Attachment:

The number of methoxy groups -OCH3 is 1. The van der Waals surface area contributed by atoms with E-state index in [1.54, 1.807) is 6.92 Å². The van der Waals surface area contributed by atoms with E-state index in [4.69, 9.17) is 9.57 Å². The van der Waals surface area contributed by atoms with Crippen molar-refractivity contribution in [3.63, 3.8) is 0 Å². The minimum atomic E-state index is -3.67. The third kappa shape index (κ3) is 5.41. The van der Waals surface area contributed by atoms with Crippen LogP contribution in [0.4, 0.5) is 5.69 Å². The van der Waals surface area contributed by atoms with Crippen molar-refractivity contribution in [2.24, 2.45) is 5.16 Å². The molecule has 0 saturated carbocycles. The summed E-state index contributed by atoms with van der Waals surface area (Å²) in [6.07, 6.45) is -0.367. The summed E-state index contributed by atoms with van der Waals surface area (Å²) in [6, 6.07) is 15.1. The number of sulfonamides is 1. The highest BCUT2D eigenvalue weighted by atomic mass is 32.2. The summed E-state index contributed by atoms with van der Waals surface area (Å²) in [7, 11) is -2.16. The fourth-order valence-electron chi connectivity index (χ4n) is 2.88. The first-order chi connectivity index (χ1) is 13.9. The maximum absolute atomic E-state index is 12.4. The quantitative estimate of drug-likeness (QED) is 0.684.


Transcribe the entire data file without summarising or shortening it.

The number of methoxy groups -OCH3 is 1. The van der Waals surface area contributed by atoms with E-state index in [1.54, 1.807) is 6.92 Å². The van der Waals surface area contributed by atoms with E-state index in [4.69, 9.17) is 9.57 Å². The van der Waals surface area contributed by atoms with Crippen molar-refractivity contribution in [3.63, 3.8) is 0 Å². The minimum atomic E-state index is -3.67. The third kappa shape index (κ3) is 5.41. The van der Waals surface area contributed by atoms with Crippen LogP contribution in [0.4, 0.5) is 5.69 Å². The van der Waals surface area contributed by atoms with Crippen molar-refractivity contribution in [2.24, 2.45) is 5.16 Å². The molecule has 0 saturated carbocycles. The summed E-state index contributed by atoms with van der Waals surface area (Å²) in [6.07, 6.45) is -0.367. The summed E-state index contributed by atoms with van der Waals surface area (Å²) in [6, 6.07) is 15.1. The number of sulfonamides is 1. The highest BCUT2D eigenvalue weighted by atomic mass is 32.2. The summed E-state index contributed by atoms with van der Waals surface area (Å²) in [7, 11) is -2.16. The fourth-order valence-electron chi connectivity index (χ4n) is 2.88. The first-order chi connectivity index (χ1) is 13.9. The maximum absolute atomic E-state index is 12.4. The quantitative estimate of drug-likeness (QED) is 0.684.